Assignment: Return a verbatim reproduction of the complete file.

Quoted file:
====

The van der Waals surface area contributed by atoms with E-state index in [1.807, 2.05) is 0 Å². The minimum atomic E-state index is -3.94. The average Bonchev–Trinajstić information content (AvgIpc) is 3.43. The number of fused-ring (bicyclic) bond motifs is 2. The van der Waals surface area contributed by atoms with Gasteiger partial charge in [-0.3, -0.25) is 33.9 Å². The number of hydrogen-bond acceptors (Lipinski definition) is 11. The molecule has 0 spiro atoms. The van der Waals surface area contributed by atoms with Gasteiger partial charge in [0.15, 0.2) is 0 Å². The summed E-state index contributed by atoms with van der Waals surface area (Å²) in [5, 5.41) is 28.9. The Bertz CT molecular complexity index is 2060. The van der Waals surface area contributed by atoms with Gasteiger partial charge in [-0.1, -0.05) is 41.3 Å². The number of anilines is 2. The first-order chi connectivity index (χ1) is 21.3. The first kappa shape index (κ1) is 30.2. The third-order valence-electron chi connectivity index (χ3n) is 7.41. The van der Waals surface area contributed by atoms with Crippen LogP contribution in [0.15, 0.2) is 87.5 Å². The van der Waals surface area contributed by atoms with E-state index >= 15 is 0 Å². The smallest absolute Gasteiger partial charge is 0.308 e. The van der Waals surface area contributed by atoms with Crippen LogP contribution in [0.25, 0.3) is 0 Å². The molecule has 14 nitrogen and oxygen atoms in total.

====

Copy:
The van der Waals surface area contributed by atoms with E-state index in [1.807, 2.05) is 0 Å². The minimum atomic E-state index is -3.94. The average Bonchev–Trinajstić information content (AvgIpc) is 3.43. The number of fused-ring (bicyclic) bond motifs is 2. The van der Waals surface area contributed by atoms with Gasteiger partial charge in [-0.3, -0.25) is 33.9 Å². The number of hydrogen-bond acceptors (Lipinski definition) is 11. The molecule has 0 spiro atoms. The van der Waals surface area contributed by atoms with Gasteiger partial charge in [0.15, 0.2) is 0 Å². The summed E-state index contributed by atoms with van der Waals surface area (Å²) in [5, 5.41) is 28.9. The Bertz CT molecular complexity index is 2060. The van der Waals surface area contributed by atoms with Gasteiger partial charge in [-0.1, -0.05) is 41.3 Å². The number of anilines is 2. The first-order chi connectivity index (χ1) is 21.3. The first kappa shape index (κ1) is 30.2. The third-order valence-electron chi connectivity index (χ3n) is 7.41. The van der Waals surface area contributed by atoms with Crippen LogP contribution in [0.15, 0.2) is 87.5 Å². The van der Waals surface area contributed by atoms with E-state index >= 15 is 0 Å². The smallest absolute Gasteiger partial charge is 0.308 e. The van der Waals surface area contributed by atoms with Crippen LogP contribution in [0.25, 0.3) is 0 Å². The molecule has 14 nitrogen and oxygen atoms in total.